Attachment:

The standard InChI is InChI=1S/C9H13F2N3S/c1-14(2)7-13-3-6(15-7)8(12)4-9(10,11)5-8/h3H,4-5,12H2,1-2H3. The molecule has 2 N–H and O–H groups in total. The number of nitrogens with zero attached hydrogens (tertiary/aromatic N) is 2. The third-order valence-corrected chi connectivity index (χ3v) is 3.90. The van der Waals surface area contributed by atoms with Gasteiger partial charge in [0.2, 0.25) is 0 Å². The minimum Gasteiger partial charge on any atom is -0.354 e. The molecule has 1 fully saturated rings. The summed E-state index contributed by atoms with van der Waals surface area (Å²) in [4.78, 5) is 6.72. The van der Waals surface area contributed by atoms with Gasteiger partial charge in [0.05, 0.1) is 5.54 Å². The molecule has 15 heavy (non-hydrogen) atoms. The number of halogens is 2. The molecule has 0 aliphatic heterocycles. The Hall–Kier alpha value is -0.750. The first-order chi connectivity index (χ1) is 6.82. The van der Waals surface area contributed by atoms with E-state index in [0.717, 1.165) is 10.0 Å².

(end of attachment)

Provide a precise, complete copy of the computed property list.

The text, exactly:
The standard InChI is InChI=1S/C9H13F2N3S/c1-14(2)7-13-3-6(15-7)8(12)4-9(10,11)5-8/h3H,4-5,12H2,1-2H3. The molecule has 2 N–H and O–H groups in total. The number of nitrogens with zero attached hydrogens (tertiary/aromatic N) is 2. The third-order valence-corrected chi connectivity index (χ3v) is 3.90. The van der Waals surface area contributed by atoms with Gasteiger partial charge in [0.2, 0.25) is 0 Å². The minimum Gasteiger partial charge on any atom is -0.354 e. The molecule has 1 fully saturated rings. The summed E-state index contributed by atoms with van der Waals surface area (Å²) in [4.78, 5) is 6.72. The van der Waals surface area contributed by atoms with Gasteiger partial charge in [0.05, 0.1) is 5.54 Å². The molecule has 15 heavy (non-hydrogen) atoms. The number of halogens is 2. The molecule has 0 aliphatic heterocycles. The Hall–Kier alpha value is -0.750. The first-order chi connectivity index (χ1) is 6.82. The van der Waals surface area contributed by atoms with E-state index in [0.717, 1.165) is 10.0 Å².